Just this one insight into when the car is rotating and when it is not is the worth the cost of the book many times over. It doesn't matter whether you are a highly experienced racing driver or just beginning, this knowledge is solid gold.
Hack #3 The "Neutral Steer Point" and the "Static Margin"
The static margin is an alternative way of looking at understeer / oversteer. The term has it's roots in aircraft engineering. The neutral steer point behind the Centre of Gravity is positive stability.
Understeer is positive static margin, positive stability. Oversteer is negative static margin, negative stability.
If the car is being driven on the limit of grip:
+ve stability (NSP behind the CofG): Apply steering input, and the car is stable - you can feel the rotation slowing down as the car takes a set.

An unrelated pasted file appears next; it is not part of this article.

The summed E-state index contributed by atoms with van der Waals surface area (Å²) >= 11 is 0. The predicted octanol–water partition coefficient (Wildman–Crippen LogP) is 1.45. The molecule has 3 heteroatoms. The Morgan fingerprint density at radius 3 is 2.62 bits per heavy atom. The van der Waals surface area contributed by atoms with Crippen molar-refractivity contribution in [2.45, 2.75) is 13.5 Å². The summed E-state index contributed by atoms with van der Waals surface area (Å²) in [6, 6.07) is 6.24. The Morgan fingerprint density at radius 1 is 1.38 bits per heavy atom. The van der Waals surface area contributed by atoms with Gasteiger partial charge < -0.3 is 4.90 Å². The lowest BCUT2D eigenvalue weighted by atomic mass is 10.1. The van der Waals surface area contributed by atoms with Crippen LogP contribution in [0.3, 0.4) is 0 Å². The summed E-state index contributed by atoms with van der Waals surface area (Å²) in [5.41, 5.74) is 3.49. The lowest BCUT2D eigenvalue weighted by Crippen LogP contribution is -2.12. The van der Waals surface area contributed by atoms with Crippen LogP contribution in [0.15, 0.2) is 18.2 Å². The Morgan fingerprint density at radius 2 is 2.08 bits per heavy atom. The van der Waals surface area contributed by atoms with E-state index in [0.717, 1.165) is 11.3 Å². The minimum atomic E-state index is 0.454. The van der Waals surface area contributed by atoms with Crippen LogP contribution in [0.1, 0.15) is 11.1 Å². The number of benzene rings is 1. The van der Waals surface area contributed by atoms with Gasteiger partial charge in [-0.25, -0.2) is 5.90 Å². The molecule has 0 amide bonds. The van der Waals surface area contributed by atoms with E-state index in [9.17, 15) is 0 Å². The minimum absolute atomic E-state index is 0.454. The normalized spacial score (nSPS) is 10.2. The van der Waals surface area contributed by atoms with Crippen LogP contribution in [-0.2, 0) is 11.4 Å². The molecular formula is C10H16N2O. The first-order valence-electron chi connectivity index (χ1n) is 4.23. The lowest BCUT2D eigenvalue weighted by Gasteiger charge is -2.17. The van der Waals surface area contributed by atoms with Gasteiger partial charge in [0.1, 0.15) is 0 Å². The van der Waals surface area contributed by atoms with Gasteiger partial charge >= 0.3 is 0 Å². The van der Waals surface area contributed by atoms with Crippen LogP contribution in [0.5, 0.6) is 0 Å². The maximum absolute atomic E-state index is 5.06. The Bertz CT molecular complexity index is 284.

= 0 (NSP and CofG same location): With steering input, the rotation feels like it wants to keep going. There is no appreciable damping of the rotation.
- ve stability (NSP forward of the CofG): The car is unstable. Any input causes rotation that has to be corrected.
The "Balance Trade-Off" *Key Concept*
V8 Supercars Champion, Scott McLaughlin, said after his first test in the new Mustang: “You have to have a bit more give and take; so I go ‘give me bit more turn’ but then I get loose in the rear. So, then I go ‘I’ll give you some of that turn back and you give me some of that rear back.’ So,
it’s a bit of a trade - off.” Auto Action Issue #1755
It’s clear the driver’s task in optimizing the speed and path of the vehicle comes down to this balance thing. Yes, it’s up to the driver to find the best way through the corner. But ultimately, it’s all about this finely nuanced seat of the pants feeling of the rotation that’s an integral part of the driver knowing where the limit of grip is.
Hack #4: Classical Vehicle Dynamics Was Developed by Flight Dynamics Engineers in the 1950's
A little history to put some context around the ideas of race car stability and control.